review of assignment 3 loose ends web based data collection n.
Skip this Video
Loading SlideShow in 5 Seconds..
Review of Assignment 3, Loose Ends, Web-based Data Collection PowerPoint Presentation
Download Presentation
Review of Assignment 3, Loose Ends, Web-based Data Collection

Review of Assignment 3, Loose Ends, Web-based Data Collection

141 Views Download Presentation
Download Presentation

Review of Assignment 3, Loose Ends, Web-based Data Collection

- - - - - - - - - - - - - - - - - - - - - - - - - - - E N D - - - - - - - - - - - - - - - - - - - - - - - - - - -
Presentation Transcript

  1. Review of Assignment 3, Loose Ends, Web-based Data Collection Michael A. Kohn, MD, MPP 3 February 2009

  2. Outline • Assignment 3 Review • Loose Ends: Yes/No Fields, BLOBs, Field Names, Front Ends, On-Screen Data Entry Conventions • Web-based Data Entry • Assignment 4

  3. Housekeeping • Database demos with advice for Assignment 4: Tuesday 2/10 • Carolyn Calfee • Janet Turan • Mary Farrant • Assignment 4 is due 2/16 • Please try to return the Learn MS Access 2000 CD

  4. Assignment 3 Lab 3: Exporting and Analyzing Data 1/27/2009 Determine if neonatal jaundice was associated with the 5-year IQ scores and create a table, figure, or paragraph appropriate for the “Results” section of a manuscript summarizing the association. Extra Credit: Write a sentence or two for the “Methods” or “Results” section on inter-rater reliability. (Use Bland and Altman, BMJ 1996; 313:744)

  5. Answer Of the infants with neonatal jaundice, 149 had IQ tests at age 5, and of the infants without neonatal jaundice, 248 had IQ tests. The mean (+SD) IQ score was significantly higher in the jaundice group, 111.5 +21.1, than in the no-jaundice group 101.4+20.5 -- difference 10.1 (95% CI 5.9 – 14.4).

  6. Newman T et al. N Engl J Med 2006;354:1889-1900

  7. Would you submit this for publication? ----------------------------------------------------------------------------- Group | Obs Mean Std. Err. Std. Dev. [95% Conf. Interval] ---------+-------------------------------------------------------------------- No | 248 101.3925 1.303441 20.52661 98.8252 103.9597 Yes | 149 111.5358 1.732576 21.14879 108.112 114.9596 ---------+-------------------------------------------------------------------- combined | 397 105.1994 1.06956 21.31083 103.0967 107.3021 ---------+-------------------------------------------------------------------- diff | -10.14332 2.152007 -14.37414 -5.912502 ------------------------------------------------------------------------------ Degrees of freedom: 395 Ho: mean(No) - mean(Yes) = diff = 0 Ha: diff < 0 Ha: diff ~= 0 Ha: diff > 0 t = -4.7134 t = -4.7134 t = -4.7134 P < t = 0.0000 P > |t| = 0.0000 P > t = 1.0000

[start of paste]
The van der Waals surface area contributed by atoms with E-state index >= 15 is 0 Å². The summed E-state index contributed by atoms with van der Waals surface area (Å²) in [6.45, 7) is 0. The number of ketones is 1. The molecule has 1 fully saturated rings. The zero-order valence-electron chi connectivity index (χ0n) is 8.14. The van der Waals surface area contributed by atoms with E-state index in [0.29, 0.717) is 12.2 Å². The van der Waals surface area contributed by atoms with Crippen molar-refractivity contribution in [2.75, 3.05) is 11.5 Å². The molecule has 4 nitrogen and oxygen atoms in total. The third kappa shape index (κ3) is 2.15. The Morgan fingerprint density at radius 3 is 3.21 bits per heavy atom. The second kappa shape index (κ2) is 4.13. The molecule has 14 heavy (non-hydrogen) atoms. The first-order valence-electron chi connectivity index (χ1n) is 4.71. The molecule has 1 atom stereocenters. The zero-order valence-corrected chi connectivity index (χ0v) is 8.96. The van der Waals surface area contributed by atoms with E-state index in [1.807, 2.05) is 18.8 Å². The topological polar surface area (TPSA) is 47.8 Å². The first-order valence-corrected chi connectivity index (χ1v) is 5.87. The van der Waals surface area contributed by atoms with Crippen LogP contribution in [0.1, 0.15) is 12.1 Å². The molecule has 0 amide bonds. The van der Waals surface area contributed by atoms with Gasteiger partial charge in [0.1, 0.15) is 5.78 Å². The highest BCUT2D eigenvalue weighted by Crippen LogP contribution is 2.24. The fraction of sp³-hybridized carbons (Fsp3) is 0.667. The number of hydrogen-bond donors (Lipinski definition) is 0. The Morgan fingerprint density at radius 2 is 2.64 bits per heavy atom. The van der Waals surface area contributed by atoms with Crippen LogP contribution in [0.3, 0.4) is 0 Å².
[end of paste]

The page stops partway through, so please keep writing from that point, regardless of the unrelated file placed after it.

8. Essential Elements • Sample size (149 jaundiced, 248 non-jaundiced) • Indication of effect size (report both means, or the difference between them) • Get direction of effect right (Jaundiced group did better!) • Indication of variability (Sample SDs, SEs of means, CIs of means, or CI of difference between means.)

  9. Browner on Figures Figures should have a minimum of four data points. A figure that shows that the rate of colon cancer is higher in men than in women, or that diabetes is more common in Hispanics than in whites or blacks, [or that jaundiced babies had higher IQs at age 5 years than non-jaundiced babies,] is not worth the ink required to print it. Use text instead. Browner, WS. Publishing and Presenting Clinical Research; 1999; Williams and Wilkins. Pg. 90

  10. Cutoff at 50? Caption should be below figure. What are the error bars? “Neuopsychiatric”

  11. Cutoff at 60? Caption should be below figure.

  12. Browner on 3-D Figures Three dimensional graphs usually are not helpful. Browner, WS. Publishing and Presenting Clinical Research; 1999; Williams and Wilkins. Pg. 97 Also, note that the 3-D is only an effect. The data are two dimensional (score by jaundice).

  13. Takes the prize for ugliest figure.

  14. Caption not sufficiently explanatory. Sample size?

  15. Figure 1: In 149 infants with neonatal jaundice, the average IQ scores were higher compared to the 248 non-jaundiced infants when evaluated at age 5 (p<0.0001).

  16. Box Plot • Median Line • Box extends from 25th to 75th percentile • Whiskers to upper and lower adjacent values • Adjacent value = 75th /25th percentile ±1.5 x IQR (interquartile range) • Values outside the adjacent values are graphed individually • Would be nice if area (or at least width) of box were proportional to sample size (N). In some box plots the width of the box is proportional to log N, but not in Stata.

  17. Extra Credit Extra Credit • Report within-subject SD (4.0) as a measure of reliability. • Calculate repeatability (11.0) • Bland-Altman plot with mean difference and 95% limits of agreement* * Nobody did this.

  18. Methods or Results? We assessed inter-rater reliability of the IQ test by having different examiners re-test 198 of the children. The within-subject standard deviation was 4.0, so the “repeatability” was 11.0, meaning that two examiners of the same subject would score within 11 points of each other 95 percent of the time. (Bland and Altman, BMJ 1996; 313:744)

  19. N = 142 (children examined by both Satcher and Richmond) Mean Difference = 0.49 (95% CI -0.41 – 1.38) 95% Limits of Agreement: -10.272 – 11.244

  20. Outline • DONE Assignment 3 Review • Loose Ends: Yes/No Fields, BLOBs, Field Names, Front Ends, On-Screen Data Entry Conventions • Web-based Data Entry • Assignment 4